Gut-specific reconstitution of DGAT1 restored postprandial TG excursion and the susceptibility to diet-induced obesity in Dgat1−/− mice , suggesting gut DGAT1 deficiency is necessary for the TG and body weight phenotypes in DGAT1 knockouts. However, postprandial gut hormone regulation was not assessed in this model. Furthermore, it was unclear whether gut DGAT1 deficiency is sufficient to confer metabolic benefits, and by inference, whether gut-selective DGAT1 inhibitors would be efficacious in treating metabolic disorders. To address these questions, we generated a transgenic mouse model with gut-selective DGAT1 knockdown. The transgenic construct contains the 12.4 kb Villin1 promoter/enhancer that was previously shown to drive expression in intestinal epithelium , upstream of EGFP and a sequence encoding a Dgat1-targeting miR155-embedded shRNA (Figure 4A). Of the resulting founders, one line displayed ∼75% reductions in DGAT1 mRNA in intestinal mucosa, while a second line showed 35–54% reductions (Figure 4B). DGAT1 expression was not affected in WAT, brown adipose tissue (BAT), liver, skeletal muscle, heart, brain, or skin of transgenic mice compared to wild type littermates (Figure 4B). Consistent with other transgenic lines generated with Villin1 promoter with sporadic expression in kidney , , DGAT1 mRNA expression in kidney was reduced by 48% in the first, but not the second transgenic line (Figure 4B). The first line with more effective DGAT1 knockdown in the intestine was chosen for all further analyses and is referred to as gut-selective knockdown (gKD) mice henceforth, although we cannot formally rule out potential effects of renal DGAT1 deficiency.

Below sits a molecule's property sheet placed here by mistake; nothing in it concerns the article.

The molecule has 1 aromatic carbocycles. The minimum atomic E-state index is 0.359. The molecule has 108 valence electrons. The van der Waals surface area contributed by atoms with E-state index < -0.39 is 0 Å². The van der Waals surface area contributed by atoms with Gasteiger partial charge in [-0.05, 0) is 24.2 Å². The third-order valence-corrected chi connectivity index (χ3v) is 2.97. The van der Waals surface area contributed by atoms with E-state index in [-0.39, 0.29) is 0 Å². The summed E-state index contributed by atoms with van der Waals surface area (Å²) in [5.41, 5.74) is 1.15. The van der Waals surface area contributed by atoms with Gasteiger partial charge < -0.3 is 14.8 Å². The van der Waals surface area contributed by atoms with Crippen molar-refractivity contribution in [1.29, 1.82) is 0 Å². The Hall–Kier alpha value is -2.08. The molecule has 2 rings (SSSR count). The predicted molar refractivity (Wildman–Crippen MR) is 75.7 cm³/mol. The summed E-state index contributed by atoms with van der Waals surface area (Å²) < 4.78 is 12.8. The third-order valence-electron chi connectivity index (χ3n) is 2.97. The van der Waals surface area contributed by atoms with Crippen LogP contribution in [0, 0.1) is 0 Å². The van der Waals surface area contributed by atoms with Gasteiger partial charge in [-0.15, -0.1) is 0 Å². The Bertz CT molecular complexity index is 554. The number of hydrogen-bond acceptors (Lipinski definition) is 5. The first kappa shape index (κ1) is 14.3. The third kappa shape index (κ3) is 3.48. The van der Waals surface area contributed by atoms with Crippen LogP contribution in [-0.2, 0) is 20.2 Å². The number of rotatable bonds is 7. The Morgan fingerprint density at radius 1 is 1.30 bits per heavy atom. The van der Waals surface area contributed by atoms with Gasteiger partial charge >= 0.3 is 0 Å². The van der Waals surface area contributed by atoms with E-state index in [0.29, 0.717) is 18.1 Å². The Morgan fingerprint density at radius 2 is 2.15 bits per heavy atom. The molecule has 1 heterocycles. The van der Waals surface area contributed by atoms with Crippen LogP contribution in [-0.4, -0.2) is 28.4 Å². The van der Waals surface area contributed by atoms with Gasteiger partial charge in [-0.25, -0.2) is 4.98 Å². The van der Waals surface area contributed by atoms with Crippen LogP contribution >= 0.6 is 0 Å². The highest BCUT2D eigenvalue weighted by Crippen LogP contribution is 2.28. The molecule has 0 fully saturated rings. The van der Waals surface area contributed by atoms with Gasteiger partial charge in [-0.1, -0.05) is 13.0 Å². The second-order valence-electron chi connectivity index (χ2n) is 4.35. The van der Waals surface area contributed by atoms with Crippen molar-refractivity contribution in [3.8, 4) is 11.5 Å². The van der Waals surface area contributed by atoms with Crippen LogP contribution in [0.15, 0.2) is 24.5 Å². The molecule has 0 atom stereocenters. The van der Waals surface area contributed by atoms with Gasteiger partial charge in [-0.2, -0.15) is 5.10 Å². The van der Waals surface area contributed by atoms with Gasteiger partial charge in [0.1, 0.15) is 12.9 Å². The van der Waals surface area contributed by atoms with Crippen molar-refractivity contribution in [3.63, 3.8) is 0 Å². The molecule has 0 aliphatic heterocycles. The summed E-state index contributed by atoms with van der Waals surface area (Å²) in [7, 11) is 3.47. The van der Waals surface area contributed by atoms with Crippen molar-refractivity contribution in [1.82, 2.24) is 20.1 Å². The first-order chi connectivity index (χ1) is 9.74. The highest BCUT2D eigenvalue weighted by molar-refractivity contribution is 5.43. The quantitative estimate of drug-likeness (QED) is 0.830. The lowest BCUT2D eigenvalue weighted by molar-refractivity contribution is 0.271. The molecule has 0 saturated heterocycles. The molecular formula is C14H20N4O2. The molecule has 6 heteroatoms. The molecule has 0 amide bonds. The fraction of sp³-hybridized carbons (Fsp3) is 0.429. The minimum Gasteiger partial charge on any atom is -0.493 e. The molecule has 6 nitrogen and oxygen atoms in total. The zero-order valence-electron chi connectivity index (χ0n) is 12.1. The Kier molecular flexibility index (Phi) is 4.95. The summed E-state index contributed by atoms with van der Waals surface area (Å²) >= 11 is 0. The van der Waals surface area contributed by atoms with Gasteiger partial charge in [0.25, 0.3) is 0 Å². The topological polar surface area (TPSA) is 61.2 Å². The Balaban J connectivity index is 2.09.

(A) Design of the transgenic construct used to generate DGAT1 gKD mice. A transgenic vector was constructed that contains a 12.4 kb Villin1 promoter, a sequence encoding EGFP, followed by miR155-embedded Dgat1 shRNA and a poly-A tail. Sequence of the miR155-embedded Dgat1 shRNA is shown, with the sequences homologous to Dgat1 underlined. (B) DGAT1 mRNA expression in selected tissues from two DGAT1-shRNA transgenic lines and wild type control littermates. N = 3–5. Data are normalized against Rplp0 mRNA. ND: not determined. (C, D) 4-month-old female gKD mice and wild type littermates were fasted overnight, then p.o. dosed with corn oil at 10 ml/kg. Plasma TG was measured at 0, 1, 2, and 4 h after oil challenge, and net area-under-the-curve (AUC) compared to time 0 was calculated. Overnight fasted gKD mice and wild type littermates were p.o. dosed with a mixed meal containing (E–G) corn oil:Ensure-plus = 1∶1 (52.6% lipid load, 4.81 kcal/ml) or (H–J) corn oil:Ensure-plus = 3∶17 (19.4% lipid load) at 10 ml/kg. Plasma levels of active GLP-1, PYY, and GIP were measured at 2 h after meal challenge. N = 10–14. *P<0.05, **P<0.01 vs. wild type.
Plasma TG excursion following a 100% lipid load was significantly suppressed in gKD mice (Figure 4C, D). 2 h after a meal challenge containing 52.6% lipid load, gKD mice showed significantly increased active GLP-1, a trend toward increased PYY, and a significant attenuation of GIP induction compared to wild type littermates (Figure 4E–G), while these effects were not observed following 19.4% lipid load (Figure 4H–J). These data indicate that ∼75% gut-selective DGAT1 deficiency can increase postprandial GLP-1 only in the presence of supraphysiological lipid content. In addition, the difference in the GIP responses in Dgat1+/− (Figure 2E) and gKD mice (Figure 4G) suggests postprandial GIP regulation is sensitive to DGAT1 deficiency at a threshold between 50% and 75%.